On display are over 300 documents and artefacts featuring the contributions of thousands of porters from all regions of the country to the campaign, thereby helping to ensure the historic Dien Bien Phu Victory on May 7, 1954.
During the 56-day campaign, volunteer porters used nearly 21,000 bicycles, 7,000 wheelbarrows, and 1,800 rickshaws pulled by cattle to transport over 24,000 tonnes of rice, 1,800 tonnes of food, 1,450 tonnes of bullets and 10,139 wounded soldiers.
The exhibition is divided into an introduction and three main parts, including the first introducing the policies of the Party Central Committee and President Ho Chi Minh on encouraging all officials, soldiers, porters and volunteers to overcome all difficulties to gain success in the campaign.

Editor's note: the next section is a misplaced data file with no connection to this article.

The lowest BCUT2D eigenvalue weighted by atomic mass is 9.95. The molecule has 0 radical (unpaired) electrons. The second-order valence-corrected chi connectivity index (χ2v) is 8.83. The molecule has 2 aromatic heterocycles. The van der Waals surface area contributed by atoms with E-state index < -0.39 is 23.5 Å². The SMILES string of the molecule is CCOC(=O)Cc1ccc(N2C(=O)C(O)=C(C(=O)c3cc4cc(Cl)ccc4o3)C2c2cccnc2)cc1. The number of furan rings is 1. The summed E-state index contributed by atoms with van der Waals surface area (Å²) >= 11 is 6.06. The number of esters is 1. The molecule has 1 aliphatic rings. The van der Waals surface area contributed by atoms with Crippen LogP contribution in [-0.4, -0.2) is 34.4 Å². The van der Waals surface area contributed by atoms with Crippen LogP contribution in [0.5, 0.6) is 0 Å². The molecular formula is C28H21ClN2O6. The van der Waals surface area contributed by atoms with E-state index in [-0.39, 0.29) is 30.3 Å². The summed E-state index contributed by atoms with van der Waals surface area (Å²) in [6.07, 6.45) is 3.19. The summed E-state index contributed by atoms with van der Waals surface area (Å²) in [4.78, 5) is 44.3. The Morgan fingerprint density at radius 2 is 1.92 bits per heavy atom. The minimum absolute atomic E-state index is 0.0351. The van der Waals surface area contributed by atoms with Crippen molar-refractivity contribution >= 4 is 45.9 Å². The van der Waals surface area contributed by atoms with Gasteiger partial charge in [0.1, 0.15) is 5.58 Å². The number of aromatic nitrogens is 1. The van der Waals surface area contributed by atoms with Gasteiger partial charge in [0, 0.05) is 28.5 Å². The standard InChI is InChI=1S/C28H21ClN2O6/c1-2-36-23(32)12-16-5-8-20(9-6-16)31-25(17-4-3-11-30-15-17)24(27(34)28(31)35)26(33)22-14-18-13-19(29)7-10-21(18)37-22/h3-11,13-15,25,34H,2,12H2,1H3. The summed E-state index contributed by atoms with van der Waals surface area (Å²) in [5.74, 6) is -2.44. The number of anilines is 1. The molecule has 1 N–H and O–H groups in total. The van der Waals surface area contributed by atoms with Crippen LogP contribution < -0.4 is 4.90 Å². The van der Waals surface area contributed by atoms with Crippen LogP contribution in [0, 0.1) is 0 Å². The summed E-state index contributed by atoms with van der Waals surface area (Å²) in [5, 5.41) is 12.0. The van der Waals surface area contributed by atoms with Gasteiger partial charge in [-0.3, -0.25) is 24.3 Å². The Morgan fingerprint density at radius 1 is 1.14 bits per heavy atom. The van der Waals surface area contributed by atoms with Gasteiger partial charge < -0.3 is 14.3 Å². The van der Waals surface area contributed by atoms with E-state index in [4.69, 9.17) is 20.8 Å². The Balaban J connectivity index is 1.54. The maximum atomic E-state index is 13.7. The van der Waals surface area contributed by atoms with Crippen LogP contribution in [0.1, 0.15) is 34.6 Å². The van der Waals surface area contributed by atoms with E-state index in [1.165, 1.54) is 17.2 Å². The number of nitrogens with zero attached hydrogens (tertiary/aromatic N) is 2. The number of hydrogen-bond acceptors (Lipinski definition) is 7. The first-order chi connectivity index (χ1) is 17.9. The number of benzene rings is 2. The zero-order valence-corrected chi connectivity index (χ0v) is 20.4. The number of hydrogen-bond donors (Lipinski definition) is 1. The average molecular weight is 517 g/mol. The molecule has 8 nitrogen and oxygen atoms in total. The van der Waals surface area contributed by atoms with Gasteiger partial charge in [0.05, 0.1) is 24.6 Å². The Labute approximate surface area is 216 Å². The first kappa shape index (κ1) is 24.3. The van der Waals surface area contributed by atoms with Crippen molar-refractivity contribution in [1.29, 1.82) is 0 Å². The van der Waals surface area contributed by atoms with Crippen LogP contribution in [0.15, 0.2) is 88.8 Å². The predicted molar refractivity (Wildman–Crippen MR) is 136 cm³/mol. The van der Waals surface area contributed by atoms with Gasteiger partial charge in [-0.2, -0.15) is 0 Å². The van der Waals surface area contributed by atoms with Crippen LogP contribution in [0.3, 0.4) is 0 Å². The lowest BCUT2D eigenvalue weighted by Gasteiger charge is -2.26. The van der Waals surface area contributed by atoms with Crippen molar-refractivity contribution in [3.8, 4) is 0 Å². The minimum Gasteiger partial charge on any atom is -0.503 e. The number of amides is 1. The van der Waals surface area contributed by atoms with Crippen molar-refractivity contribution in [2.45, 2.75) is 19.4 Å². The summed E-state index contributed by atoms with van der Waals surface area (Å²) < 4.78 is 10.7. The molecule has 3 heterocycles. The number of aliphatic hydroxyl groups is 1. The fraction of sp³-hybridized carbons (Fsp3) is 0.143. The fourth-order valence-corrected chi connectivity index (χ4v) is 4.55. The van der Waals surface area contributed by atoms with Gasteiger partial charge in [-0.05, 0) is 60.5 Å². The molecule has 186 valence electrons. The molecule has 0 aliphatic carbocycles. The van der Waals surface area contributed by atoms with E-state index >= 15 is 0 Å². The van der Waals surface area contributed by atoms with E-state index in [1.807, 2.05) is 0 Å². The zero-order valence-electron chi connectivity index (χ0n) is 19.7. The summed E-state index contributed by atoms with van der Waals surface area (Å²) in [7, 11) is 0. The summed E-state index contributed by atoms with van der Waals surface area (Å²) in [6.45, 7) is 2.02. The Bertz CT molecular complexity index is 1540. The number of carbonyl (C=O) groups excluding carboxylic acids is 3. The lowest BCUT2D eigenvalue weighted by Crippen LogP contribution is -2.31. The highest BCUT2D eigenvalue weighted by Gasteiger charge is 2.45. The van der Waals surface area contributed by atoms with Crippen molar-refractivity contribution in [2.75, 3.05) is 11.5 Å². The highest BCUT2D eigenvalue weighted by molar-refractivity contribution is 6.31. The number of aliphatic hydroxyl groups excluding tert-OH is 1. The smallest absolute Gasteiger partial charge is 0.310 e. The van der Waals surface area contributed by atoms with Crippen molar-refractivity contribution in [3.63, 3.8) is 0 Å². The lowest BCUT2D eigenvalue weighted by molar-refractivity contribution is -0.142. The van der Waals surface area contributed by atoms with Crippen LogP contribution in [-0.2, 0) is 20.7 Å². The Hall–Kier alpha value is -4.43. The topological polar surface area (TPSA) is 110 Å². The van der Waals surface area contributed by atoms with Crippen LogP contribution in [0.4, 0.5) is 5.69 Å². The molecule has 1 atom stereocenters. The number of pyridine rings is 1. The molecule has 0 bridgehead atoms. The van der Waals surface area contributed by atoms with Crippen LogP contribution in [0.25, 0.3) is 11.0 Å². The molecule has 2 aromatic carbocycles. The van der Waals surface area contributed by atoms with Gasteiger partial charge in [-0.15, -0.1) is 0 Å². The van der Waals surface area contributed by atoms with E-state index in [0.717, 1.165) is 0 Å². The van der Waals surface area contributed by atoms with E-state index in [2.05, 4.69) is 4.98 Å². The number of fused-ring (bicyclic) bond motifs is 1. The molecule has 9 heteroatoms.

The second part reflects the 56 days and nights of the Dien Bien Phu campaign, highlighting the Vietnamese military forces’ heroic struggle to destroy the entire group of fortresses of the French colonialists in the locality.
Lastly, images of Dien Bien Phu city today, as well as the frontline porters’ contributors to the development of the city in particular and the nation in general are introduced to visitors.
The Dien Bien Phu Campaign lasted from March to May 1954 under the command of General Vo Nguyen Giap. Vietnam’s victory on May 7, 1954 led to the signing of the 1954 Geneva Accords in which France agreed to withdraw its forces from its colonies in Indochina.